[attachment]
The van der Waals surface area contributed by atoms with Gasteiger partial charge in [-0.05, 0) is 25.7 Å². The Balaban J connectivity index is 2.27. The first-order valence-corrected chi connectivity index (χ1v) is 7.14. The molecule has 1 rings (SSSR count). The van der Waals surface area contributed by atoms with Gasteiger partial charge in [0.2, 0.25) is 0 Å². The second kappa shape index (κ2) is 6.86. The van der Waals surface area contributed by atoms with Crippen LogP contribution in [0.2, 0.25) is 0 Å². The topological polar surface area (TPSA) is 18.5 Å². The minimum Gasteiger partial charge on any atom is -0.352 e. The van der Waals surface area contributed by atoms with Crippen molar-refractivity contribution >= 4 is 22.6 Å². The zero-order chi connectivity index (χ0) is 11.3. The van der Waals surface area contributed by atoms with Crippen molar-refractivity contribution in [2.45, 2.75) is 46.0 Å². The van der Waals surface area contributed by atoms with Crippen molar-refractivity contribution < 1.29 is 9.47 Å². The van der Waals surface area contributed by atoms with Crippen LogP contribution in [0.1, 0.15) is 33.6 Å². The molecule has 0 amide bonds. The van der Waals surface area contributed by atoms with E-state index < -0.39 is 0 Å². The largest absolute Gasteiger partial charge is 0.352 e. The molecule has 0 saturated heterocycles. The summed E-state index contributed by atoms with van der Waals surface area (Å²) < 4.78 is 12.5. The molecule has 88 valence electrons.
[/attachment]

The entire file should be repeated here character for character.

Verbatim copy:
The van der Waals surface area contributed by atoms with Gasteiger partial charge in [-0.05, 0) is 25.7 Å². The Balaban J connectivity index is 2.27. The first-order valence-corrected chi connectivity index (χ1v) is 7.14. The molecule has 1 rings (SSSR count). The van der Waals surface area contributed by atoms with Gasteiger partial charge in [0.2, 0.25) is 0 Å². The second kappa shape index (κ2) is 6.86. The van der Waals surface area contributed by atoms with Crippen LogP contribution in [0.2, 0.25) is 0 Å². The topological polar surface area (TPSA) is 18.5 Å². The minimum Gasteiger partial charge on any atom is -0.352 e. The van der Waals surface area contributed by atoms with Crippen molar-refractivity contribution >= 4 is 22.6 Å². The zero-order chi connectivity index (χ0) is 11.3. The van der Waals surface area contributed by atoms with Crippen molar-refractivity contribution in [2.45, 2.75) is 46.0 Å². The van der Waals surface area contributed by atoms with Crippen molar-refractivity contribution < 1.29 is 9.47 Å². The van der Waals surface area contributed by atoms with Crippen LogP contribution in [0.1, 0.15) is 33.6 Å². The molecule has 0 amide bonds. The van der Waals surface area contributed by atoms with E-state index < -0.39 is 0 Å². The largest absolute Gasteiger partial charge is 0.352 e. The molecule has 0 saturated heterocycles. The summed E-state index contributed by atoms with van der Waals surface area (Å²) < 4.78 is 12.5. The molecule has 88 valence electrons.